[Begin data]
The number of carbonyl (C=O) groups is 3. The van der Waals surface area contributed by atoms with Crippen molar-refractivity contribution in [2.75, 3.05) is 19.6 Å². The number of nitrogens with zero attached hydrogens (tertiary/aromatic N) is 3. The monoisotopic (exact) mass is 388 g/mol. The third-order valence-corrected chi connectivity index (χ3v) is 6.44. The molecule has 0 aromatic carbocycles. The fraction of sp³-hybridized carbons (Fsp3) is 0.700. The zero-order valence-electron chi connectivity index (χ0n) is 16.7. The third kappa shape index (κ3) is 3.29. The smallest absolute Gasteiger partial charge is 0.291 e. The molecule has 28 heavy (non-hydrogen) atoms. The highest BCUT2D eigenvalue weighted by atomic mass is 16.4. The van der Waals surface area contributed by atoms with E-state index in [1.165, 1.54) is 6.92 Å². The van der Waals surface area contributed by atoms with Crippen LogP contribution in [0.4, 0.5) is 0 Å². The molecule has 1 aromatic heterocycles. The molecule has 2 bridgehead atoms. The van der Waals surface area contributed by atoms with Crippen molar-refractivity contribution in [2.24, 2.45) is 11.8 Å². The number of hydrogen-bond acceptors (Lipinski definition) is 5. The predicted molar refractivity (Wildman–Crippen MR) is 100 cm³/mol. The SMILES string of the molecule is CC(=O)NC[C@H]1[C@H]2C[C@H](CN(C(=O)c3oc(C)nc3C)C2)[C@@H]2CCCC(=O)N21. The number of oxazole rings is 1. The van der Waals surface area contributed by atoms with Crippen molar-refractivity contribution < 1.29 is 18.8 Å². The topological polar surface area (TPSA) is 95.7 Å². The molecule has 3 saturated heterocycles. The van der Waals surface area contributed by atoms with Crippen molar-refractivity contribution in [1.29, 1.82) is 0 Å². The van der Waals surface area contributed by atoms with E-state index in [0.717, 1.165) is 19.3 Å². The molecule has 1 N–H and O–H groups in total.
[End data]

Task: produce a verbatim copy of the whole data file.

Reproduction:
The number of carbonyl (C=O) groups is 3. The van der Waals surface area contributed by atoms with Crippen molar-refractivity contribution in [2.75, 3.05) is 19.6 Å². The number of nitrogens with zero attached hydrogens (tertiary/aromatic N) is 3. The monoisotopic (exact) mass is 388 g/mol. The third-order valence-corrected chi connectivity index (χ3v) is 6.44. The molecule has 0 aromatic carbocycles. The fraction of sp³-hybridized carbons (Fsp3) is 0.700. The zero-order valence-electron chi connectivity index (χ0n) is 16.7. The third kappa shape index (κ3) is 3.29. The smallest absolute Gasteiger partial charge is 0.291 e. The molecule has 28 heavy (non-hydrogen) atoms. The highest BCUT2D eigenvalue weighted by atomic mass is 16.4. The van der Waals surface area contributed by atoms with E-state index in [1.165, 1.54) is 6.92 Å². The van der Waals surface area contributed by atoms with Crippen LogP contribution in [0.4, 0.5) is 0 Å². The molecule has 1 aromatic heterocycles. The molecule has 2 bridgehead atoms. The van der Waals surface area contributed by atoms with Crippen molar-refractivity contribution in [2.24, 2.45) is 11.8 Å². The number of hydrogen-bond acceptors (Lipinski definition) is 5. The predicted molar refractivity (Wildman–Crippen MR) is 100 cm³/mol. The SMILES string of the molecule is CC(=O)NC[C@H]1[C@H]2C[C@H](CN(C(=O)c3oc(C)nc3C)C2)[C@@H]2CCCC(=O)N21. The number of oxazole rings is 1. The van der Waals surface area contributed by atoms with Crippen molar-refractivity contribution < 1.29 is 18.8 Å². The topological polar surface area (TPSA) is 95.7 Å². The molecule has 3 saturated heterocycles. The van der Waals surface area contributed by atoms with Crippen molar-refractivity contribution in [1.29, 1.82) is 0 Å². The van der Waals surface area contributed by atoms with E-state index in [0.717, 1.165) is 19.3 Å². The molecule has 1 N–H and O–H groups in total.